The characters get a bit more unusual from here, starting with the aforementioned viking Gregory. He’s not a real viking, of course. He’s only thirty-nine years old. A historical re-enactor who has taken things way too far, one assumes. Gregory is the powerhouse character of the roster, ready to cause carnage with his twin axes but always with a smile on his face. Of course he’s smiling, this is one of the rare occasions where owning two massive axes is going to pay off for him. And hey, it’s nice to see a character from Norway rather than the usual fighting game locales.
The Brazilian representative is Claudia, who combines the usual Brazilian fighting game clichés into a scantily-clad, jungle-dwelling, carnival-themed character. She’s also a lot like Street Fighter’s Vega, what with the claws and all. She likes to jump around a lot, so you’ve got to give her bikini top a lot of credit. That thing is solid. She’s also got a big-name voice actor, with her lines being provided by Sailor Moon herself, Kotono Mitsuishi.
The weirdness reaches its apex with the final character: it’s Blat, the tiny Greek man who fights with an enormous hammer. Of course, there are very few Greek fighting game characters to crib from and little in the way of non-historical Greek stereotypes that’d work as the basis for a videogame fighting style unless Blat threw bottles of ouzo at people or something, so Namco had free reign to create their own take on a “Greek” fighter. They went with “peculiar gremlin man who stole the weapon and armour of a fantasy barbarian who was three times their size.” It’s a bold look, but I’m not complaining.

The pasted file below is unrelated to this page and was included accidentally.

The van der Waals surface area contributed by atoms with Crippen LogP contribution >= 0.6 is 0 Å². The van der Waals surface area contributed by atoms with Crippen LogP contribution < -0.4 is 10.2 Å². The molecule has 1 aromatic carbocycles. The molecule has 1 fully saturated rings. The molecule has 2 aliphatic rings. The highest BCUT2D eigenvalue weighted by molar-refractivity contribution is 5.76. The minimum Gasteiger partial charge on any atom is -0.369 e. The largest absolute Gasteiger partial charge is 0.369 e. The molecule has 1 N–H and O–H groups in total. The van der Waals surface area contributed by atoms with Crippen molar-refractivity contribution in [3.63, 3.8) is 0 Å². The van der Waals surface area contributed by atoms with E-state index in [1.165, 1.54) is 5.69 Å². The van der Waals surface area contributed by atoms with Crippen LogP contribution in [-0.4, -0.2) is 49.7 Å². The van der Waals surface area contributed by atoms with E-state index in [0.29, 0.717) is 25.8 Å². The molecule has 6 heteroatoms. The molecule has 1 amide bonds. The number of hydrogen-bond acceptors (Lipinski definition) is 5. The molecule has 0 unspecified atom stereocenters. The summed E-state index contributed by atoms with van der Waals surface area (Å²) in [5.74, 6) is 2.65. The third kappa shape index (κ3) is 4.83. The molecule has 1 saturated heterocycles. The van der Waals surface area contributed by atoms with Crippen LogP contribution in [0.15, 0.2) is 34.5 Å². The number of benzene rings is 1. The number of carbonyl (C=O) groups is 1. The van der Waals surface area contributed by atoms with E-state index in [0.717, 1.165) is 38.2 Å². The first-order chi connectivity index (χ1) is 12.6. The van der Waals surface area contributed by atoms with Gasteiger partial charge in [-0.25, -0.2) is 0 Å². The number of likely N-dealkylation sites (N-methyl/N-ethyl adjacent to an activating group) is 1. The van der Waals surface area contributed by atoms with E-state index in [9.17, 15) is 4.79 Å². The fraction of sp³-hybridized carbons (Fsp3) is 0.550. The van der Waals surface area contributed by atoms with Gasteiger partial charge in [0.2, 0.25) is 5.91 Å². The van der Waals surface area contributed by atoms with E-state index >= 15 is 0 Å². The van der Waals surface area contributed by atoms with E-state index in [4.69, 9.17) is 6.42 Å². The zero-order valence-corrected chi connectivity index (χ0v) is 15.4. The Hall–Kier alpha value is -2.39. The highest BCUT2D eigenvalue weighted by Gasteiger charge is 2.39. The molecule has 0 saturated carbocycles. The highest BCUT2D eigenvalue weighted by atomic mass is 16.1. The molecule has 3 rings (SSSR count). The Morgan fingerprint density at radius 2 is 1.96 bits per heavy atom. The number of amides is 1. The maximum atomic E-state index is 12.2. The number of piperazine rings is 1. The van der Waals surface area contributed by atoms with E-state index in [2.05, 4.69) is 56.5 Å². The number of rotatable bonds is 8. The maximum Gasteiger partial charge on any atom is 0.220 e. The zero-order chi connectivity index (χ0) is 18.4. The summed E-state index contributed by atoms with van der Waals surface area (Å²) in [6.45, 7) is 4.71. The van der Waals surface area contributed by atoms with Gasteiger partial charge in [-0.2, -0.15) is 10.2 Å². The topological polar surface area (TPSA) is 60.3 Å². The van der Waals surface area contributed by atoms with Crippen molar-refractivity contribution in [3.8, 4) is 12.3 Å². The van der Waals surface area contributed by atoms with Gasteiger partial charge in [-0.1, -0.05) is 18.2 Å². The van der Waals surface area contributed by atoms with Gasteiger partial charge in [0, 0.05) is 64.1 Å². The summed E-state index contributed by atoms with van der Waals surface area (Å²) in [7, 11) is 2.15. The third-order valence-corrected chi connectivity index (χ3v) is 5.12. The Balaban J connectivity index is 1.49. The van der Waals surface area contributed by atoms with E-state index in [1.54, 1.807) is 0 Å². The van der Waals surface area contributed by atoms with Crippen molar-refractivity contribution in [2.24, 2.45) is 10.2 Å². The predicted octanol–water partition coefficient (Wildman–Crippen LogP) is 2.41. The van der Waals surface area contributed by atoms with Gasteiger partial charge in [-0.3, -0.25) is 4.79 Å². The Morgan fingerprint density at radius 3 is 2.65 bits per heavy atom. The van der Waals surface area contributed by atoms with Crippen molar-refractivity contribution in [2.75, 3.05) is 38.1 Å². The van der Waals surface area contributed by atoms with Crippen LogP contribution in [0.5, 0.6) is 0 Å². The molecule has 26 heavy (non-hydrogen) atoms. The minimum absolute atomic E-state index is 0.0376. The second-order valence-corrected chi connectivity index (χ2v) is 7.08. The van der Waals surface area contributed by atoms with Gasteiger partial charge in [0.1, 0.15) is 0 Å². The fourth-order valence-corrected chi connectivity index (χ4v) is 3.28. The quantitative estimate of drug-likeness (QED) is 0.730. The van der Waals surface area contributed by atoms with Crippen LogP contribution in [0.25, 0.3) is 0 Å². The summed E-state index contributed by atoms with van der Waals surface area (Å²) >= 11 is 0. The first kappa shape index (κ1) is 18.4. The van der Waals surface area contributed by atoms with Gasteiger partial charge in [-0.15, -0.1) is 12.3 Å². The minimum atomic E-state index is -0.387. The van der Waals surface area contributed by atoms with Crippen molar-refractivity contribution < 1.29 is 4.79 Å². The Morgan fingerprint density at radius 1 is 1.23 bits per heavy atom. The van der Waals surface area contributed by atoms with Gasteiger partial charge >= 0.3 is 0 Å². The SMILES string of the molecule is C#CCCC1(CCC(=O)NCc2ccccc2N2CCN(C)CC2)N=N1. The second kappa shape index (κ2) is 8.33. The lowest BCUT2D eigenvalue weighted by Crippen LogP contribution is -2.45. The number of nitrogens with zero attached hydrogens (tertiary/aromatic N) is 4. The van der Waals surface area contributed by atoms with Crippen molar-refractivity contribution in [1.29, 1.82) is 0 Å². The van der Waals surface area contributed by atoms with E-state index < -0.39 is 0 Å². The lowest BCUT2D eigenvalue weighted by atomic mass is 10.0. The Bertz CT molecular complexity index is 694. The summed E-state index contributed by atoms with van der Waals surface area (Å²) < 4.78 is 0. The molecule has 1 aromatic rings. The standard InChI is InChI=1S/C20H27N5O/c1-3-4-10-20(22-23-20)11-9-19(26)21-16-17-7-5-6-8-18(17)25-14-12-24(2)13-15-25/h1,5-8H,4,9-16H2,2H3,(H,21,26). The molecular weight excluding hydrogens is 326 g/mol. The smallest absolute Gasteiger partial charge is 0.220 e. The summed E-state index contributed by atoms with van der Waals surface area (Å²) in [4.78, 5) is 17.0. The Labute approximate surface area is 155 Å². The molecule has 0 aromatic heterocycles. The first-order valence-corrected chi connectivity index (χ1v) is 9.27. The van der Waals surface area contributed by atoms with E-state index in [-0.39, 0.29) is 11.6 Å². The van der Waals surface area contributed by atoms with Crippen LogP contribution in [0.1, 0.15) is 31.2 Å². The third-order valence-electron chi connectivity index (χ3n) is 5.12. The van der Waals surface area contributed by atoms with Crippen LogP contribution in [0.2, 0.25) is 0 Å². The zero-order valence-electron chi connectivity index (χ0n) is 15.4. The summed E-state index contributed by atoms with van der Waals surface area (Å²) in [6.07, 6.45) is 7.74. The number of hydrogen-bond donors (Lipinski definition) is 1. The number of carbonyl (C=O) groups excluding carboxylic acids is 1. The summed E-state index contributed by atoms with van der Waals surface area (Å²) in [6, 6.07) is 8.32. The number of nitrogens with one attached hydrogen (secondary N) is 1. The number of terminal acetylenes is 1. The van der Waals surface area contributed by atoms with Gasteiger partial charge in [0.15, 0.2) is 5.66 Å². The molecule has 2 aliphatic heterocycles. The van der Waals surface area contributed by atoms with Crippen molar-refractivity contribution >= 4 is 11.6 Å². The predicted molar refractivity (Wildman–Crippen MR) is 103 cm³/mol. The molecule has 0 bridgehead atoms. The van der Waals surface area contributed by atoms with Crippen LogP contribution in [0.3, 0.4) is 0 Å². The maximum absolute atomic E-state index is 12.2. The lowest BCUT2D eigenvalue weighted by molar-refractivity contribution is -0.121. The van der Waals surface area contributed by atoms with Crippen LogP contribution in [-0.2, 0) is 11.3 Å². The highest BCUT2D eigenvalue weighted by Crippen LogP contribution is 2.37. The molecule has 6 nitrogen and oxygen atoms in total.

Okay, so the time has come to actually pick a character and play the game. As is traditional by this point, I’ll be playing as Rob Vincent, because he was the first character highlighted on the select screen and he’s also the least interesting, which means he’s the closest Knuckle Heads has to a main character. Having seen the attract mode I already know that Rob has his own versions of the fireball and the dragon punch, so he’s basically American Ryu. No, hang on, that’d be Ken. Oh, you know what I mean, let’s get on with the fighting.
The first bout takes place on the bustling streets of Hong Kong, where the locals have come out in numbers to see Christine crack Rob’s head open with her stick. A bit rude, considering I hadn’t had a chance to figure out what the buttons are yet, but that shouldn’t take long because there are only three of them. You’ve got high attack, low attack and… jump? Well look at that, you have to press a button to jump in this game. That’s a significant difference from Street Fighter et al, and I’ll tell you what – it was a nightmare trying to get used to pressing a button to jump. Decades of fighting game experience have conditioned me to press up to jump, so that’s what I kept doing the whole time I was playing Knuckle Heads. I tried to mentally condition myself to accept this control quirk by murmuring “just like Smash Bros., just like Smash Bros.,” over and over again, but that did not work. It just made me think about the weird “Gaaanondooorf” chant from the Smash Bros. games.